Fields of Research
- Memory Consolidation
- Chemosensory Mechanisms
Molecular basis of neuroplasticity; cAMP and calcium signal transduction mechanisms in the central nervous system; regulation of adenylyl cyclases; calmodulin- and calcium-regulated systems; regulation of neuron growth.
Our lab has been interested in the molecular basis of neuroplasticity with an emphasis on the role of signal transduction crosstalk between the cAMP, calcium and the MAP kinase signaling pathways. culturedneurons, electrophysiology and behavioral studies.
Memory has two functionally and mechanistically distinct components: a short-term phase that lasts no more than several hours, and a long-term component that can continue for days or longer. The formation of long-term memory requires transcription of specific genes and de novo translation.
Another property of long-term memory is a dependency on the cAMP, calcium and MAP kinase signal transduction systems.
A key event in the generation of hippocampus-dependent long-term memory is activation of NMDA receptors with increases in intracellular free calcium. This triggers a series of events required for long-term changes at the synapse including the activation of calcium-stimulated adenylyl cyclases and MAP kinase. Transgenic ice lacking calcium-stimulated adenylyl cyclases do not develop long-term memory; mice overexpressing a calcium-stimulated adenylyl cyclase have superior memory for novel projects. Our recent data indicates that calcium-stimulated adenylyl cyclases are required for the activation and nuclear translocation of MAP kinase. These studies identify the calcium-stimulated adenylyl cyclase as a pharmacological window of opportunity for the development of drugs to enhance memohas as asss bee.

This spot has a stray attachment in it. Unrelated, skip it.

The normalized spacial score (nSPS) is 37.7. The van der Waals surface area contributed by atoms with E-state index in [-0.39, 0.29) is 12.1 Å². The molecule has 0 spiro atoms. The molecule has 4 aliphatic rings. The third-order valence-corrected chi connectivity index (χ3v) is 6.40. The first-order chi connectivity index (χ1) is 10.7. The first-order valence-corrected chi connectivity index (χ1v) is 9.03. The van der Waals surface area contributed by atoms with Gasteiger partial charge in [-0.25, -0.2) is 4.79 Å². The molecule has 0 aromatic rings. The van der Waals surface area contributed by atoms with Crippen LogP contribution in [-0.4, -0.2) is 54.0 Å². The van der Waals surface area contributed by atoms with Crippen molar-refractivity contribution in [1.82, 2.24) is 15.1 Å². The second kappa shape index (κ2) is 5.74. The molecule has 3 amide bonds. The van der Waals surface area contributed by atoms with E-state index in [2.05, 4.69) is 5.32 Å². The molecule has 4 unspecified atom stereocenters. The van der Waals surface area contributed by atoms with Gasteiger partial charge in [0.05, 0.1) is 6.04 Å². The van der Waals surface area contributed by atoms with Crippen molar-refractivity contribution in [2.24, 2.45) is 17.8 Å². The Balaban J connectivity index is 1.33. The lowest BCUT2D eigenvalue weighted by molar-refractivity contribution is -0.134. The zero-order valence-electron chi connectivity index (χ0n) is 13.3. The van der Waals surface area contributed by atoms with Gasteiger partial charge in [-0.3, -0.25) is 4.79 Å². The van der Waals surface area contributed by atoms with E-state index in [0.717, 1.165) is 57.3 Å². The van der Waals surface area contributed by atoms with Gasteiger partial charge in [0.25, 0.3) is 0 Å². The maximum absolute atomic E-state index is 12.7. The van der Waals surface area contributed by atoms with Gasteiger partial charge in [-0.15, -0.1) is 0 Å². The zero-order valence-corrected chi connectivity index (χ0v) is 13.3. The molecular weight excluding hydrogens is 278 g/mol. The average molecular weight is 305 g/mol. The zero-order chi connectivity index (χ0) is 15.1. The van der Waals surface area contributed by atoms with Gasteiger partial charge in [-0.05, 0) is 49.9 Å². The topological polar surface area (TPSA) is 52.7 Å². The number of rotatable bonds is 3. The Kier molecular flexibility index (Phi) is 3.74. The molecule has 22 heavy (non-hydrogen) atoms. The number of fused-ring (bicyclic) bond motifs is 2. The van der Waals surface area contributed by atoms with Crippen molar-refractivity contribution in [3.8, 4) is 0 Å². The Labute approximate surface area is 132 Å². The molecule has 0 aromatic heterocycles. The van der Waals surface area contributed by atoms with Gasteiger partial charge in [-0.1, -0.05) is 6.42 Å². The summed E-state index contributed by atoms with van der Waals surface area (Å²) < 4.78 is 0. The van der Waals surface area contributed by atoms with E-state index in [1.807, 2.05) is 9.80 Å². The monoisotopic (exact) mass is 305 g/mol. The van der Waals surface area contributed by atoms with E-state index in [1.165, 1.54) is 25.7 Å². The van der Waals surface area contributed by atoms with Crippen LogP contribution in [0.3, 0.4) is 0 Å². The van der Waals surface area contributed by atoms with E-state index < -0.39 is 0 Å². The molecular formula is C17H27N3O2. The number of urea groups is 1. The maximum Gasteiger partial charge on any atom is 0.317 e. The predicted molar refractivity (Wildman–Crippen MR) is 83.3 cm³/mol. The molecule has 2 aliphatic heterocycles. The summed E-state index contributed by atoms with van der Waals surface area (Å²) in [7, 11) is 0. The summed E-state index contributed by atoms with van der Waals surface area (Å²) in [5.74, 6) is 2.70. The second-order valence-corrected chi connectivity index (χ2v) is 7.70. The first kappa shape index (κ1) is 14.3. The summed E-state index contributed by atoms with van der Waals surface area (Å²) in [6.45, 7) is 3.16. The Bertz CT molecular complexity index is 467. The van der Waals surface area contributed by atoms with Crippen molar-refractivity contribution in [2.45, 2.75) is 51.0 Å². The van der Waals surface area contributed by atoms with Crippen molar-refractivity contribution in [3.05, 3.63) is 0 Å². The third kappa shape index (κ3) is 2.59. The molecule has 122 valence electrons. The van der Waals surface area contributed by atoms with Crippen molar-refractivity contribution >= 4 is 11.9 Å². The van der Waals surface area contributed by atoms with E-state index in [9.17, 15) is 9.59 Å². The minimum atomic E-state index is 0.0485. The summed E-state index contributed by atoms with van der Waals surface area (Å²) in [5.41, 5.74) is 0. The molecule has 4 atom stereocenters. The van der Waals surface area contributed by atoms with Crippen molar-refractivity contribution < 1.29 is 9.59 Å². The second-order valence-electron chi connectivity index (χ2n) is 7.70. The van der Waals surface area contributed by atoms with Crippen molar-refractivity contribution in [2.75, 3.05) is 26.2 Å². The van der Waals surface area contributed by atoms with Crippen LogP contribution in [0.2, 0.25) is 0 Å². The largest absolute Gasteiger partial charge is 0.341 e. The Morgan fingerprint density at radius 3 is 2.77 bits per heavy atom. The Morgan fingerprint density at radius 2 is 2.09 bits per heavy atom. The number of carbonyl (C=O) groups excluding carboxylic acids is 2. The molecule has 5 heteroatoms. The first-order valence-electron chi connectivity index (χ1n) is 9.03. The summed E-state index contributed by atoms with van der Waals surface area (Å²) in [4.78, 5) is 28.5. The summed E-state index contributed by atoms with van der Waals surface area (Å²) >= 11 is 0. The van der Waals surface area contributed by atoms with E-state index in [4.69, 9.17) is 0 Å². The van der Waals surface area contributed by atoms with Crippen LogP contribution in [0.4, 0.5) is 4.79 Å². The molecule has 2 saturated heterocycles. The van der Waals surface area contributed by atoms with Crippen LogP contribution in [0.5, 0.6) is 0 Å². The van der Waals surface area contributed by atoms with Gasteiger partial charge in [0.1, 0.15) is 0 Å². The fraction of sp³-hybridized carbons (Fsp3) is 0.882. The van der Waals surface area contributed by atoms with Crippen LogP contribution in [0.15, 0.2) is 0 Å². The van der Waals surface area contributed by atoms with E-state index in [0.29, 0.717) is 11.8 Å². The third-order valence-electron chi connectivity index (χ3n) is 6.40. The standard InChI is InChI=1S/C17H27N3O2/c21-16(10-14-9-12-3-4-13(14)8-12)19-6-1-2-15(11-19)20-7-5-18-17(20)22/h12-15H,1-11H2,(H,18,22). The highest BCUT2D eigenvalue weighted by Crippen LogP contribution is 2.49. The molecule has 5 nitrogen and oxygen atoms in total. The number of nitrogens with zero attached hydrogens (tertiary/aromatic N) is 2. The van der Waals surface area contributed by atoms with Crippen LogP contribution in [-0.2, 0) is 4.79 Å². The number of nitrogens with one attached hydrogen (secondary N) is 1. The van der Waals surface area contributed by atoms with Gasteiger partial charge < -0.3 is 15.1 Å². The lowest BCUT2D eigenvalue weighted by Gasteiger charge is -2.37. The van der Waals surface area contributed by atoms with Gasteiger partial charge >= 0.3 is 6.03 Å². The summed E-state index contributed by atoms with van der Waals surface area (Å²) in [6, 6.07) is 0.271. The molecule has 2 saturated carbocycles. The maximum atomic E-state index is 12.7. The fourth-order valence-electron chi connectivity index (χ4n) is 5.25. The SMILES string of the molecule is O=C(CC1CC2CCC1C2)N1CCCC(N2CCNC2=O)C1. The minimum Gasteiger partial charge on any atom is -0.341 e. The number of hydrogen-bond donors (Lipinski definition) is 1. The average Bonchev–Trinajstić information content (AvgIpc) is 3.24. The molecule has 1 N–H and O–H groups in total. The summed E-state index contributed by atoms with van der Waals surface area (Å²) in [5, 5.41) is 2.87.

Awards and Honors
NIH Javits Neuroscience Award
Mahan KL, Phan, T, Han, S, Wang, H, Chan, G, Scheiner, ZS, and Storm, DR. Circadian Oscillation of MAPK Activity and cAMP in the Hippocampus: Implications for Memory Persistence. Nature Neuroscience 11, 1074-1082
Shimizu, K, Phan T, Mansuy, I, and Storm, DR. Proteolytic Degradation of SCOP in the Hippocampus Contributes to Activation of MAP Kinase and Memory For Novel Objects. Cell 128:1219-1229.
Sindreu, CB, Scheiner, ZS & Storm, DR. Ca2+-Stimulated Adenylyl Cyclases Regulate ERK-Dependent Activation of MSK1 During Fear Conditioning. Neuron 53:79-89.
Chen, X, Garelick, M, Wang, H, Athos, J, Li, V and Daniel R. Storm. PI3 Kinase Signaling is Required for Retrieval and Extinction of Contextual Memory. Nature Neuroscience 8: 925-931.
Trinh, K and Storm, DR. Disruption of the Type 3 adenylyl cyclase reveals detection of odorants by the vomeronasal organ Nature Neuroscience 6: 519-525.